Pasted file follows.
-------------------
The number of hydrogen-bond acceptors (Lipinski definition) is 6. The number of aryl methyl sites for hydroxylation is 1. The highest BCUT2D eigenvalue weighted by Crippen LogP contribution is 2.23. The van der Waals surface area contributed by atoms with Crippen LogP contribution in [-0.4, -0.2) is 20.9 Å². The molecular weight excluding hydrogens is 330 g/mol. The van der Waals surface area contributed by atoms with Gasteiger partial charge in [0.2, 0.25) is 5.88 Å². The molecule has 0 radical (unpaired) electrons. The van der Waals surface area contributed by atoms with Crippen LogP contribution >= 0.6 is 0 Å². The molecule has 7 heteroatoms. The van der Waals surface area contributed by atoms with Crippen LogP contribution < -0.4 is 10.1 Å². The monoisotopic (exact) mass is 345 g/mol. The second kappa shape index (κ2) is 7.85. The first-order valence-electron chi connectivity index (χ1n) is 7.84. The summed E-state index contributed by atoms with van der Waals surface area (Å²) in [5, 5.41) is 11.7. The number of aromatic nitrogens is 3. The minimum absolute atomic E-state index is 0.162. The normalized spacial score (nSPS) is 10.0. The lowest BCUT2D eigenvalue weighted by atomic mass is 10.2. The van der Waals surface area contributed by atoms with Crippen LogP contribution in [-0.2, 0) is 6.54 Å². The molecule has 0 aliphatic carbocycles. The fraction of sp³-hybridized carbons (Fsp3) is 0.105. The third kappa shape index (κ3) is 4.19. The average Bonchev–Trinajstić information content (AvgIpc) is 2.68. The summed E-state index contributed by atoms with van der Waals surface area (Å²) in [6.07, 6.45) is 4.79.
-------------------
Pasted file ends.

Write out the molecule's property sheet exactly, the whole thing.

The number of hydrogen-bond acceptors (Lipinski definition) is 6. The number of aryl methyl sites for hydroxylation is 1. The highest BCUT2D eigenvalue weighted by Crippen LogP contribution is 2.23. The van der Waals surface area contributed by atoms with Crippen LogP contribution in [-0.4, -0.2) is 20.9 Å². The molecular weight excluding hydrogens is 330 g/mol. The van der Waals surface area contributed by atoms with Gasteiger partial charge in [0.2, 0.25) is 5.88 Å². The molecule has 0 radical (unpaired) electrons. The van der Waals surface area contributed by atoms with Crippen LogP contribution >= 0.6 is 0 Å². The molecule has 7 heteroatoms. The van der Waals surface area contributed by atoms with Crippen LogP contribution < -0.4 is 10.1 Å². The monoisotopic (exact) mass is 345 g/mol. The second kappa shape index (κ2) is 7.85. The first-order valence-electron chi connectivity index (χ1n) is 7.84. The summed E-state index contributed by atoms with van der Waals surface area (Å²) in [5, 5.41) is 11.7. The number of aromatic nitrogens is 3. The minimum absolute atomic E-state index is 0.162. The normalized spacial score (nSPS) is 10.0. The lowest BCUT2D eigenvalue weighted by atomic mass is 10.2. The van der Waals surface area contributed by atoms with Crippen LogP contribution in [-0.2, 0) is 6.54 Å². The molecule has 0 aliphatic carbocycles. The fraction of sp³-hybridized carbons (Fsp3) is 0.105. The third kappa shape index (κ3) is 4.19. The average Bonchev–Trinajstić information content (AvgIpc) is 2.68. The summed E-state index contributed by atoms with van der Waals surface area (Å²) in [6.07, 6.45) is 4.79.